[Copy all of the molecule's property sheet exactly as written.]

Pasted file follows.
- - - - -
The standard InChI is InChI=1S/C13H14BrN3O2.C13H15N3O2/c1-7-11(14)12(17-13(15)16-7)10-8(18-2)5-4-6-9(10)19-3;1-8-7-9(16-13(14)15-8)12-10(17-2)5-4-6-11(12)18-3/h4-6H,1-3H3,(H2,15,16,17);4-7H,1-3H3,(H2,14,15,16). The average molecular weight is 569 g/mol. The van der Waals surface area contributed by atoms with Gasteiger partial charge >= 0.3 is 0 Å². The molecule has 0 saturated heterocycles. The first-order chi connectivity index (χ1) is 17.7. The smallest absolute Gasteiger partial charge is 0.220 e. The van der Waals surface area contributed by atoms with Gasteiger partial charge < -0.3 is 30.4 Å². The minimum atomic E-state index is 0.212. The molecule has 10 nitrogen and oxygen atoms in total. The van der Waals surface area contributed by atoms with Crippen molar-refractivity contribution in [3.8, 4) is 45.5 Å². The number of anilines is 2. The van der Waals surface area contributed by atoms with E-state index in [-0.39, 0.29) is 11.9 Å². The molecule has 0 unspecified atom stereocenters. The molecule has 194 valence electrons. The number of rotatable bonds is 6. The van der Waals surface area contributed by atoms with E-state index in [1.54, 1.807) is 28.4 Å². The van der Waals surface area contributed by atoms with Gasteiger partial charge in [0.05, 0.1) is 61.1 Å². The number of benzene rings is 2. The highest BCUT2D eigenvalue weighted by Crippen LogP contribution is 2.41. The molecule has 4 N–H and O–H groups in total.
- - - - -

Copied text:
The standard InChI is InChI=1S/C13H14BrN3O2.C13H15N3O2/c1-7-11(14)12(17-13(15)16-7)10-8(18-2)5-4-6-9(10)19-3;1-8-7-9(16-13(14)15-8)12-10(17-2)5-4-6-11(12)18-3/h4-6H,1-3H3,(H2,15,16,17);4-7H,1-3H3,(H2,14,15,16). The average molecular weight is 569 g/mol. The van der Waals surface area contributed by atoms with Gasteiger partial charge >= 0.3 is 0 Å². The molecule has 0 saturated heterocycles. The first-order chi connectivity index (χ1) is 17.7. The smallest absolute Gasteiger partial charge is 0.220 e. The van der Waals surface area contributed by atoms with Gasteiger partial charge < -0.3 is 30.4 Å². The minimum atomic E-state index is 0.212. The molecule has 10 nitrogen and oxygen atoms in total. The van der Waals surface area contributed by atoms with Crippen molar-refractivity contribution in [3.8, 4) is 45.5 Å². The number of anilines is 2. The van der Waals surface area contributed by atoms with E-state index in [-0.39, 0.29) is 11.9 Å². The molecule has 0 unspecified atom stereocenters. The molecule has 194 valence electrons. The number of rotatable bonds is 6. The van der Waals surface area contributed by atoms with E-state index in [1.54, 1.807) is 28.4 Å². The van der Waals surface area contributed by atoms with Gasteiger partial charge in [0.05, 0.1) is 61.1 Å². The number of benzene rings is 2. The highest BCUT2D eigenvalue weighted by Crippen LogP contribution is 2.41. The molecule has 4 N–H and O–H groups in total.